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DILG averts crisis, eases pork ban

The Department of the Interior and Local Government has directed all provincial and local officials to allow the entry of pre-heated and/or fully-cooked pork-based processed products instead of closing their doors on processed pork meat products, in a bid to head off an emerging pork crisis caused by the spread of African swine fever in the country.

Interior Secretary Eduardo Año directed all provincial and local government units to strictly monitor and follow the guidelines on the movement, distribution and sale of processed meat products to ensure the safety of the local hogs industry in unaffected regions.

The ASF virus is easily eliminated once subjected to heat, and cooking processed meat can fully eradicate any presence of the virus, the DILG memo noted.

Año noted that the Philippine Association of Meat Processors Inc. has been complying with the internationally accepted standards for canned meat products, which are cooked at 116 degrees Celsius for at least 60 minutes. Hotdogs are likewised processed or smoked to a core temperature of at least 72 degrees Celsius for over one hour.

PAMPI also said their companies’ Christmas hams and bacons are cooked at 72 degrees Celsius for more than an hour, and their smoked and cooked pork sausages are cooked at 72 degrees Celsius for 40 minutes “which make all these processed meats safe for public consumption,” Año noted.

The department issued the memorandum for public interest and to protect consumers, retailers, distributors, dry and cold storage operators, hog raisers, meat processors and manufacturers, and the other stakeholders from “any unwarranted disruption in the flow of trade and commerce across the country, and the country’s economy.

For the movement of imported meats, local government units can demand a certification from the Land Transportation Office and/or from the Food and Drug Administration, as was cited in the DILG memorandum.

Meat processors  must be able to present a veterinary health certificate of the exporting country, a sanitary and phyto-sanitary permit, and an import permit from the Agriculture department, as well as and certification that the imported pork did not originate from ASF-free countries. 

The guidelines required a pork producers to present a document issued by the National Meat Inspection Service (NMIS) authorizing the movement or use for production of processed meats if local pork is used as an ingredient.

The same guidelines will also seek a certification from the NMIS citing the local origin of the pork meat used for processed meat products that do not undergo heat treatment of full cooking, such as tocino, fresh longganisa, tapa and other products.

However, the Iloilo provincial government is temporarily banning the entry of hogs and pork products from Luzon and other areas identified by the Department of Agriculture as positive for ASF  contamination.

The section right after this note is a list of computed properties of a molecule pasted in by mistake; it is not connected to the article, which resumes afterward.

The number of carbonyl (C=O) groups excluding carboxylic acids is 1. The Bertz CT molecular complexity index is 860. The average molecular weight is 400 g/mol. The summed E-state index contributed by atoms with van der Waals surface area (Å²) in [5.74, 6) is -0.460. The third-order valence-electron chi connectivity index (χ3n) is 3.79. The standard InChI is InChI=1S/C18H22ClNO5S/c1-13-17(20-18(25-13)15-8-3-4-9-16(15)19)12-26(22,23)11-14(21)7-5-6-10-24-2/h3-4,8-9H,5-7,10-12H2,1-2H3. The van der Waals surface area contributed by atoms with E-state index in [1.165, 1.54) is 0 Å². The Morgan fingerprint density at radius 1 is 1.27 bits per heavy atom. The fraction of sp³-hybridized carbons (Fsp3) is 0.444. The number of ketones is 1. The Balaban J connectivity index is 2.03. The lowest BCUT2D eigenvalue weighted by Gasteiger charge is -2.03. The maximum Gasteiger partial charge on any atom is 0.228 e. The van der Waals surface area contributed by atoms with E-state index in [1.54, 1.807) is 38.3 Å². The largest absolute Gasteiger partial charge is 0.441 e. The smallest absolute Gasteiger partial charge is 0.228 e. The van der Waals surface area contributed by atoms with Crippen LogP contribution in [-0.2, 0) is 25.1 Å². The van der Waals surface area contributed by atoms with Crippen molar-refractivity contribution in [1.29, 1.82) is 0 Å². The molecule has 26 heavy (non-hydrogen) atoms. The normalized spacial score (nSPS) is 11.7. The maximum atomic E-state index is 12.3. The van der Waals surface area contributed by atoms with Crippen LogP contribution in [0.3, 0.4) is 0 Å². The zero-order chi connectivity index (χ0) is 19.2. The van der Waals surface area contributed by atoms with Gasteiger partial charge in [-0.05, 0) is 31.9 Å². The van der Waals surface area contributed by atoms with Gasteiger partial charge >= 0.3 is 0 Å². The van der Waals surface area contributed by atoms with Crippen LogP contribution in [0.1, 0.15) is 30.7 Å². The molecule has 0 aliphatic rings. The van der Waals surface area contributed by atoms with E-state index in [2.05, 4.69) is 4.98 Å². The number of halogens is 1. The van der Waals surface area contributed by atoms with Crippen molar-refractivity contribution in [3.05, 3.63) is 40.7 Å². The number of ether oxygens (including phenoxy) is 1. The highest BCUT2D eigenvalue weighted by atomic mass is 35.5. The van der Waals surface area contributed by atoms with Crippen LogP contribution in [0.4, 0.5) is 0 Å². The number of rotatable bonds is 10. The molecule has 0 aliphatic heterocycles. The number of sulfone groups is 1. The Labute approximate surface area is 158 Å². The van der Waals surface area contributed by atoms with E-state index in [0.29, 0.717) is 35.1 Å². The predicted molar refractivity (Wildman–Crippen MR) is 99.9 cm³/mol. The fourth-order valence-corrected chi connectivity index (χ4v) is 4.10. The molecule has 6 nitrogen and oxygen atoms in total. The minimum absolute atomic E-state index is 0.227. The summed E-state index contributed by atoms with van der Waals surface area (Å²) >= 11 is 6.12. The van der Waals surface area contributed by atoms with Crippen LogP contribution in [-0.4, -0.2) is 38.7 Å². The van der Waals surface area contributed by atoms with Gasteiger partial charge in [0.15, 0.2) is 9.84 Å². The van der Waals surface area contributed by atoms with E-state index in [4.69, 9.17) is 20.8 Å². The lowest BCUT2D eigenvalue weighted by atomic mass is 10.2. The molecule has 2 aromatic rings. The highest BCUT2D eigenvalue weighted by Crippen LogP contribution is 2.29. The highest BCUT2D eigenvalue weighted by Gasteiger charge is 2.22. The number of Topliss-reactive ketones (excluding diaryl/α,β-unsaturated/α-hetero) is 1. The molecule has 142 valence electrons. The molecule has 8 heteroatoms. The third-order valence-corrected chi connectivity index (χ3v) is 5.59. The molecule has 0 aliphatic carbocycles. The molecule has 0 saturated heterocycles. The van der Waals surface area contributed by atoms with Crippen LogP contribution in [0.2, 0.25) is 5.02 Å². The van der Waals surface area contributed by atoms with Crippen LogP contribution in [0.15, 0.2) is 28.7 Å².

Iloilo Gov. Arthur Defensor Jr. has amended his provincial Executive Order 159, which imposed a temporary ban of hogs and pork products from Rizal and Bulacan provinces in Luzon.

The ban extends to countries that are positive for the disease like Latvia, Poland, Romania, Russia, Ukraine, Luxembourg, Belgium, Bulgaria, Moldova, Vietnam, Cambodia, Myanmar, Lao People’s Democratic Republic, South Korea, and China.

The amendment has banned the entry of hogs and pork products not only from Rizal and Bulacan provinces but from “Luzon in the Philippines, including its island provinces,” countries positive from the disease and from other territories and localities as identified and declared by the DA.

The ban “shall remain in force for a period of 90 days,” the EO stated. The total ban has already been imposed in Aklan, Negros Occidental, and Bacolod City.

In Bacolod City, at least 27 kilos of pork asado and siopao from Luzon that arrived at the Bacolod-Silay Airport were seized and disposed of by personnel of the Negros Occidental Provincial African Swine Fever Task Force over the weekend.

Negros Occidental, the country’s number one backyard swine producer, has banned for 90 days, starting Sept. 11, the entry of pork and its by-products from Luzon, which has confirmed cases of ASF.

“These pork products from Luzon were intercepted by our inspectors assigned at the airport,” said Provincial Veterinarian Renante Decena, co-chairman of the Provincial Task Force on ASF, on Sunday.

Task force personnel, including livestock inspectors of the Provincial Veterinary Office and employees of the Bureau of Animal Industry, along with airport staff, immediately burned the confiscated products, he said.

Decena said the 34 packs of pork asado siopao, which were shipped via cargo, were part of the 175 kilograms of various products sent to a food cart operator in the province.

The temporary ban on pork products from Luzon is one of the measures ordered by Gov. Eugenio Jose Lacson to protect the P6-billion swine industry of Negros Occidental.

The Iloilo provincial government is also temporarily banning the entry of hogs and pork products from Luzon and other areas identified by the Department of Agriculture as positive for ASF. With PNA

Topics: Department of the Interior and Local Government , African Swine Fever , Department of Agriculture , Food and Drug Administration , Philippine Association of Meat Processors Inc
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